Force of Evil and the Love of Film (Noir)

Around this time last year, I participated in the “For the Love of Film” blogathon, which was devoted to one of my favorite causes—film preservation. It’s happening this year, but with a dark and wonderful twist: it’s centered on film noir, which is my bread and butter, my métier, my love. In other words: let’s raise some big money, folks. Let’s pretend we’re like Sterling Hayden in The Asphalt Jungle, and Cy Endfield’s forgotten noir The Sound of Fury (1950) is the Kentucky farm we’re trying to buy back. Or if that’s too confusing, maybe we could be Elisha Cook, Jr. in The Killing.

Or let me just put it straight: we need to raise money to preserve a great film. A great film about mob justice that stars Jeff Bridges’ father, Lloyd. See Ferdy on Films and Self-Styled Siren, the blogathon’s co-hosts, for more information. In the meantime, you can do two things: 1) click on that Maltese falcon at the left to donate any amount of money (please, please donate!) and 2) let me tell you all about another great, underrated film noir, Abraham Polonsky’s Force of Evil (1948).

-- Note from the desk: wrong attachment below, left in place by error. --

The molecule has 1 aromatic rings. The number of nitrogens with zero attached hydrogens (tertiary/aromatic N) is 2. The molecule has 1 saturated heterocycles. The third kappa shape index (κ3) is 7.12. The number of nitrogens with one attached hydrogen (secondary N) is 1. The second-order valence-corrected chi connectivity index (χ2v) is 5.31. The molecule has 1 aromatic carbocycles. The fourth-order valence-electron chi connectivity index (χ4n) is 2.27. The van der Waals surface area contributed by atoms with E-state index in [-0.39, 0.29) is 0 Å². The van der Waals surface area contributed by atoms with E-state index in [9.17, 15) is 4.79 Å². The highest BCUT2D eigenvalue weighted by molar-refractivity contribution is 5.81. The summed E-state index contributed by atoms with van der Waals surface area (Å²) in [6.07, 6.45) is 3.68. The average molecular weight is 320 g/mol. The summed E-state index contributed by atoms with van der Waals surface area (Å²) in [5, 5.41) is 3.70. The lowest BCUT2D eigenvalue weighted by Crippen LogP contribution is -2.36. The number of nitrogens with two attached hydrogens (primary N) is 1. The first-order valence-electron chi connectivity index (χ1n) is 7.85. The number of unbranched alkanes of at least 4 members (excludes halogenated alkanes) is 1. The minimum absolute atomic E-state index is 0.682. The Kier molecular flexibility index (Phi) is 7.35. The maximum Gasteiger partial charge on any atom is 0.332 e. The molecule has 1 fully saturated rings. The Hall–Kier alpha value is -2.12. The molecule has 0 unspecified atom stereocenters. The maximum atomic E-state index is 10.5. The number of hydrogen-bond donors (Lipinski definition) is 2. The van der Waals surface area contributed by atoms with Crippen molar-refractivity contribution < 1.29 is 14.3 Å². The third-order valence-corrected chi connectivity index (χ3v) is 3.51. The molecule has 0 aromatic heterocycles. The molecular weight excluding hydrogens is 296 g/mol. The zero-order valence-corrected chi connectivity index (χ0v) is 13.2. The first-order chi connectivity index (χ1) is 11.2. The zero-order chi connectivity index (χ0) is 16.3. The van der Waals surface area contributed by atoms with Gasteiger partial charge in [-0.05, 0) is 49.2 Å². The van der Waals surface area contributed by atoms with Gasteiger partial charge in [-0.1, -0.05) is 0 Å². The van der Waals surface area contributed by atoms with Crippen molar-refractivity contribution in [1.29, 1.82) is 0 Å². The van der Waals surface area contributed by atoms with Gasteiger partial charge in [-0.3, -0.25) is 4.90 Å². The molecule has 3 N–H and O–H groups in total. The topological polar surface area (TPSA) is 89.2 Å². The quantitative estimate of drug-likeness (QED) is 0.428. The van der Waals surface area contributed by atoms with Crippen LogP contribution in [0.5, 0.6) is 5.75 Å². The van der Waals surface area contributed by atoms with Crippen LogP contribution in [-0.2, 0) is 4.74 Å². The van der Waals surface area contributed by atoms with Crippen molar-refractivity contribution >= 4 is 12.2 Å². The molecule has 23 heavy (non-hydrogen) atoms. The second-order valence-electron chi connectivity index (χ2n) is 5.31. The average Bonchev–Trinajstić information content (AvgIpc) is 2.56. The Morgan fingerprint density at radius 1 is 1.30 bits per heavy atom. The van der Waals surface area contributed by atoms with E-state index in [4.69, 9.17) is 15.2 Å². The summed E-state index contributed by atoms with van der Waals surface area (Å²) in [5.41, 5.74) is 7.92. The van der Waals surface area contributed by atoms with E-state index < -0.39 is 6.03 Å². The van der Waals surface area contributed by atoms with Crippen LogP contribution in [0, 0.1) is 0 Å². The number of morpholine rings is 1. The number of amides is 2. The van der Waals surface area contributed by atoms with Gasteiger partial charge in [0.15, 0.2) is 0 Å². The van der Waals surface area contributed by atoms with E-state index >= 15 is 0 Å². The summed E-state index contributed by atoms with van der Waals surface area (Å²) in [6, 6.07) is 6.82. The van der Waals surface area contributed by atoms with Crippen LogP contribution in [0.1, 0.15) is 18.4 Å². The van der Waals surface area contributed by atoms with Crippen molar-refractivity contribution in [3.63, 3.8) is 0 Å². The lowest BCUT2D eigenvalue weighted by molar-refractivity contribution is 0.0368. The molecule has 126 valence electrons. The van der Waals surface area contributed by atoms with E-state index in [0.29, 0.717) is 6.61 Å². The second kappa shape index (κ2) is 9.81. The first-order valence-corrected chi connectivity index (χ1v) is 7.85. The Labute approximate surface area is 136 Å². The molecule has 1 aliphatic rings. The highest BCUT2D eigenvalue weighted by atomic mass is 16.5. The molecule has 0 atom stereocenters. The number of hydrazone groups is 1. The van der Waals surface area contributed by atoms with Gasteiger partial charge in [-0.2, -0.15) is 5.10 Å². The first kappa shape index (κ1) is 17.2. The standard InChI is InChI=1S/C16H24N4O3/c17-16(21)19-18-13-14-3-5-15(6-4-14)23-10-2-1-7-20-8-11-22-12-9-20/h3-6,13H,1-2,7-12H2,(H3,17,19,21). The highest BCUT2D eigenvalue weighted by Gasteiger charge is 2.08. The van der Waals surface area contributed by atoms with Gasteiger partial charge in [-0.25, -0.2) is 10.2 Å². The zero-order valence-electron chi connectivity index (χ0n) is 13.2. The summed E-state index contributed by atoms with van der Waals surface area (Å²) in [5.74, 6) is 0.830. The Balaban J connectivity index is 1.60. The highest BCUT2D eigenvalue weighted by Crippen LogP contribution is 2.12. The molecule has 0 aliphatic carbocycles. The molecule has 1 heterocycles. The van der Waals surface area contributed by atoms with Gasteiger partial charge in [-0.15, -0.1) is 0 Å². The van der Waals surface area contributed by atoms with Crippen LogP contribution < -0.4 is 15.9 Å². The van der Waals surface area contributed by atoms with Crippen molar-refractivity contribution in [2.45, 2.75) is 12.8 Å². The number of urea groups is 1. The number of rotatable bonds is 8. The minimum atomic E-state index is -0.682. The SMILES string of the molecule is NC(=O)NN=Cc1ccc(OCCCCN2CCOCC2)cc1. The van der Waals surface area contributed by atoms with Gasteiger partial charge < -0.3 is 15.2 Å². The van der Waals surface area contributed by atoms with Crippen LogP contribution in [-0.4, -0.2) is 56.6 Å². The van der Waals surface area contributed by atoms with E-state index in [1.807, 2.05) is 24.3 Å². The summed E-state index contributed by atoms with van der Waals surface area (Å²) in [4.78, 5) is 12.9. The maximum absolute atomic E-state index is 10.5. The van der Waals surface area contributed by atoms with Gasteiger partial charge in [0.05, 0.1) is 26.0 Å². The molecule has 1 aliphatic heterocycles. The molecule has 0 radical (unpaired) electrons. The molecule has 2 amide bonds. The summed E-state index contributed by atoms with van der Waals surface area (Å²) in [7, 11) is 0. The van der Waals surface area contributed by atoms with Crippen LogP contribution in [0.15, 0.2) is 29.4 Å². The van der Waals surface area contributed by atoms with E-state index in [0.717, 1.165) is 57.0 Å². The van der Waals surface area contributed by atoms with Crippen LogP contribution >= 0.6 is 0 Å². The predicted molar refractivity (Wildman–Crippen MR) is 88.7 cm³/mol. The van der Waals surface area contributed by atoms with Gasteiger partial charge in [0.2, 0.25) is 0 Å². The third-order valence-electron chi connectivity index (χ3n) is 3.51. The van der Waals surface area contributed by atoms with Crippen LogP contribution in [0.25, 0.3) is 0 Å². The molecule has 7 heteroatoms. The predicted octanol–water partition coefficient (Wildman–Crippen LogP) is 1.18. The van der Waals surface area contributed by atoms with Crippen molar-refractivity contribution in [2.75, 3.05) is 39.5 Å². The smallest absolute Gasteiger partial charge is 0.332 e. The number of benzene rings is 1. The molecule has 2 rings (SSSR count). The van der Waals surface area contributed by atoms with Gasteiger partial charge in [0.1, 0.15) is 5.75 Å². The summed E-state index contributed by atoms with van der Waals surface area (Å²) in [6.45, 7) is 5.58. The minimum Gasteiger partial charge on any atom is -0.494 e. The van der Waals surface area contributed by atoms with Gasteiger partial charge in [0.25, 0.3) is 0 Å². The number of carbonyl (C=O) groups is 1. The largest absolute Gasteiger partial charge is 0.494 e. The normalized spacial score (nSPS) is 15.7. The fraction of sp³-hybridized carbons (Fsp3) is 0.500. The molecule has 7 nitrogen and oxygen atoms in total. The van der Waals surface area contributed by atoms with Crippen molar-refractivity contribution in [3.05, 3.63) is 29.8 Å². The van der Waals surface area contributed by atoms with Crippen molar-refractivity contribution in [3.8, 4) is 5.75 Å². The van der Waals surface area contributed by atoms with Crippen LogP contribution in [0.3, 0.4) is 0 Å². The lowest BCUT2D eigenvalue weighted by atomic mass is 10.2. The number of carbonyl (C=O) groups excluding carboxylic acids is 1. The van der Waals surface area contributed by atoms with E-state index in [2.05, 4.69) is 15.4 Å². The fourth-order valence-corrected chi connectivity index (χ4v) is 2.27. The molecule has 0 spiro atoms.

Like The Sound of Fury, Force of Evil was made by a filmmaker on the cusp of being blacklisted, and Polonsky wouldn’t receive another film credit for twenty years. It’s a tragedy that such a promising career should be cut so short, yet it’s not surprising; Force of Evil is not just well-made, but also bleak, brave, and dangerous. It proves that Polonsky, as an artist, was unafraid to indict the greed and corruption he saw around him, and do it in the most caustic, unwholesome way imaginable. He was totally willing to “speak truth to power,” and in the process create one of the the blackest noirs. In Force of Evil, the saving graces of love, humor, and family are gone. All that’s left is the bad, and the worse.